G-15L Free Communication/Poster Biomechanical Performance Assessment
In a population of patients with chronic low back pain (CLBP), spinal stabilization training has been shown to relieve symptoms and improve range of motion of the hips and lumbar spine. However, no study has yet shown that this type of training improves the stability of the spine in either healthy or CLBP patients. Furthermore, while stabilization training is used by athletes across a diversity of sport backgrounds, a correlation between spinal stability and athletic performance has not been quantified.
To determine if spinal stability can be enhanced in a group of college-aged athletes and to quantify a possible relationship between spinal stability and athletic performance.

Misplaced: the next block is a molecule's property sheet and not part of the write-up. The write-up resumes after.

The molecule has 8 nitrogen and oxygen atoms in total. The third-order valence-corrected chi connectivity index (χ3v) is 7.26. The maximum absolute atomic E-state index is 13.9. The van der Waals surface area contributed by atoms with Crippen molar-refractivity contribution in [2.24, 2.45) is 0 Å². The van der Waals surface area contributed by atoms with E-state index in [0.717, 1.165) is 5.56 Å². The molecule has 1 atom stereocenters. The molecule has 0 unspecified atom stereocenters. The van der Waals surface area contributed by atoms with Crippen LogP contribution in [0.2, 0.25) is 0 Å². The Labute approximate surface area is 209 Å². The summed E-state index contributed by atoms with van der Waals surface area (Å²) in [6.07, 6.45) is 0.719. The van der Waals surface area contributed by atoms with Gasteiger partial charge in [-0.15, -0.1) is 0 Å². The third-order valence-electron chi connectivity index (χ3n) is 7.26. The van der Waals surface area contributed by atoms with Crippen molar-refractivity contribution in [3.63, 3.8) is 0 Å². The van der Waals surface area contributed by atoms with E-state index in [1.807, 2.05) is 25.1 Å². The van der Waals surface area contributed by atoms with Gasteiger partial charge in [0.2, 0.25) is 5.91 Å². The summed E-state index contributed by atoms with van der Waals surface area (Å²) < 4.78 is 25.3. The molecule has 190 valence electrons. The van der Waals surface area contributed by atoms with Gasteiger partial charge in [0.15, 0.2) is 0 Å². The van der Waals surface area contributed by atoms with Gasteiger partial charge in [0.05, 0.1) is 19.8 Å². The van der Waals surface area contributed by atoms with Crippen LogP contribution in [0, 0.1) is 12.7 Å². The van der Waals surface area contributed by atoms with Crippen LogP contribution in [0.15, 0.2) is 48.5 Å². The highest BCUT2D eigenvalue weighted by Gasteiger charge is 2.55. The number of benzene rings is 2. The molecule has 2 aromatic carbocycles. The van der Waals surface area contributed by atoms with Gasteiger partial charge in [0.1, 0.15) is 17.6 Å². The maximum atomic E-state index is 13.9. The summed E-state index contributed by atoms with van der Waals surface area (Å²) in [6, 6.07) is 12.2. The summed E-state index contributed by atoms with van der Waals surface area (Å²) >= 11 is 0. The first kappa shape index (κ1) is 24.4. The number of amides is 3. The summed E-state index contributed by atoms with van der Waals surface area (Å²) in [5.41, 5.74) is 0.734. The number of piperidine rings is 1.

36 subjects (20 +/- 1.2 yrs) were randomly assigned to either one of two treatment groups and a control group. Over a ten-week period members of treatment group A performed spinal stabilization training exercises 4 days per week while members of treatment group B performed an equivalent volume of traditional abdominal exercises. The control group performed no exercise in addition to their specific sport training. At weeks 0, 5, and 10 spinal stability, vertical jump, agility, and balance were assessed. Comparisons were made using ANOVA for repeated measures.
Improvements in spinal stability were greater for group A when compared with the improvements of either group B or the control (10 +/- 1.25 vs. 3 +/- 1 vs. 2.5 +/- 0.75 mmHg, p < 0.05). Greater improvements were also observed in group A for agility (0.57 vs. 0.23 vs. 0,20 sec., p < 0.05) and balance (18 vs. 12 vs. 11 sec, p < 0.05) tests. However, no difference was noted between groups for the vertical jump assessment.